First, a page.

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"the open secret" john butcher / dieb13 / gino robair - rastascan 2018.

saxophones – john butcher
turntables, computer – dieb13
energized surfaces, piano and blippoo box - gino robair
recorded by wes maebe at rak studios, london on nov. 29 2014
mixed and mastered by john butcher
produced by gino robair
photography by michael garlington
design – tania kac

reviews: review:

The geography under consideration here is a set of relationships, aesthetic approaches and sound-making implements that are more or less under the control of the people using them. Englishman John Butcher plays soprano and tenor saxophones and microphone feedback. Some know American Gino Robair as a percussionist and others as the former editor of Electronic Musician magazine; he is credited here with energized surfaces, piano and Blippoo Box, a synthesizer with chaos programmed into its circuits. And dieb13 is the stage name of Dieter Kovacic, a Viennese turntablist and electronic musician who has recorded and performed on his own and with efzeg, Burkhard Stangl and Mats Gustafsson. They’re all improvisers shaped by the history of electronic music but not necessarily committed to emulating it by electronic means.

So what’s the Open Secret? Most concretely, it’s the name of the band. Open secrets are things that are supposed to be secret, but everybody knows. You know, like everybody knows who the Residents really are, and everyone knew that Franklin Roosevelt was actually wheelchair bound. More candidly, an open secret is information that is incompletely concealed and wreathed in expectation and mystery. What do you mean, you don’t know? Everybody knows that. Or do they? Wait, you don’t know who the Residents really are? Me neither.

It’s a known fact that Butcher and Robair have been playing together for over 20 years, and that dieb13 joined them both in the John Butcher Group a decade ago. It is also well established that they’ve all made a point of working outside their instruments’ prescribed parameters, but don’t accept the discovery and articulation of out sounds to be a sufficient end. The sounds one makes, strange or otherwise, have meaning in relation to the sounds one has made before and the sounds the other players are making. So maybe the open secret is that even though everyone knows what they guys sound like together, you never really know if what they’re doing will work again since the sound you’re making derives its meaning from a matrix of associations to what you’ve done in the past, how it works with and against what the other musicians or doing, and how they respond to it. There’s no wrong note, just the next note, right?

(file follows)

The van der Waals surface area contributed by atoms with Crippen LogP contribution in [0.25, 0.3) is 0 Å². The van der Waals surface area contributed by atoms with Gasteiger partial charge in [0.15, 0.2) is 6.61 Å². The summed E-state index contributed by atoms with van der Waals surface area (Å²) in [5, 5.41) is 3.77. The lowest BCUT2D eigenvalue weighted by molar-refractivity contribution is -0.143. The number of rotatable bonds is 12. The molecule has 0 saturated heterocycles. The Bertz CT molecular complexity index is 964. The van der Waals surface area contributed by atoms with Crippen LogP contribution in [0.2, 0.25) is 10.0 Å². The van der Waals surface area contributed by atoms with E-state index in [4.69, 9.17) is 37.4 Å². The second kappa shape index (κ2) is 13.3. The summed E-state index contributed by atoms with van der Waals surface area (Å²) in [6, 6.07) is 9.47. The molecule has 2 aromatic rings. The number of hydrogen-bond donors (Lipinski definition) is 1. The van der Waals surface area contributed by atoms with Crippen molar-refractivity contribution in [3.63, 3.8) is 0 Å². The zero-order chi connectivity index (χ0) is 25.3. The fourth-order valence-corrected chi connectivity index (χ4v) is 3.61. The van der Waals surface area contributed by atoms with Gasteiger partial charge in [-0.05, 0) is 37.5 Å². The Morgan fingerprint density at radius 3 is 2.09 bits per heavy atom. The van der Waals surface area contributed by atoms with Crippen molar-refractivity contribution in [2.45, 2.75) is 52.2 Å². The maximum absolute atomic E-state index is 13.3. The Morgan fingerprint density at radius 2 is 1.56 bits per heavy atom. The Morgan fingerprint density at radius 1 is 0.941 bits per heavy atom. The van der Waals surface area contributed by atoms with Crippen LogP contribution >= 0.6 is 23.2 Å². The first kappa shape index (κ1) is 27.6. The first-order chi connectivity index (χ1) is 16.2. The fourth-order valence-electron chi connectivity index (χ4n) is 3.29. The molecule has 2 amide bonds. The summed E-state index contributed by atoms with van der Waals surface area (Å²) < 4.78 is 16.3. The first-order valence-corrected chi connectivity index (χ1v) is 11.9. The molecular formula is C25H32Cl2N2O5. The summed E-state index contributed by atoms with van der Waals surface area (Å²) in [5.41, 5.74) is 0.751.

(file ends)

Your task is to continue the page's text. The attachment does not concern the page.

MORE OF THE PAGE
But to have an open secret, you need to have at least an illusion that you know what’s happening some of the time. This record also has its share of decisive, lucid exchanges. You might not know exactly how Robair is energizing the snare drum on “Tinflappant,” but you’ll recognize its groan. And there’s no mistaking the chunky, serrated sound of Butcher’s tenor curling, halting, and doubling back through the piece’s evolving sonic obstacle course of drums and drones.

But wait a minute, what’s making those drones? Kovacic’s playback implements allow him to feed sounds that might be from other musicians, sessions or records. But he doesn’t just sample and regurgitate. His manipulations range from the delightfully obvious (speed that record up!) to the ultra-slippery, and its at the latter end of the spectrum that his actions combine most productively with those of his fellow players. Feedback, feedback and feedback twist together on “Dart On Discourse.” Or is some of that feedback a bowed cymbal? Was it produced in the moment, or replayed from another record? Does that matter? Why? This music doesn’t just happen, it invites you to think about how you respond to what’s happening and why, and that’s what makes it an especially rewarding addition to its participants’ burgeoning discographies.

-- Bill Meyer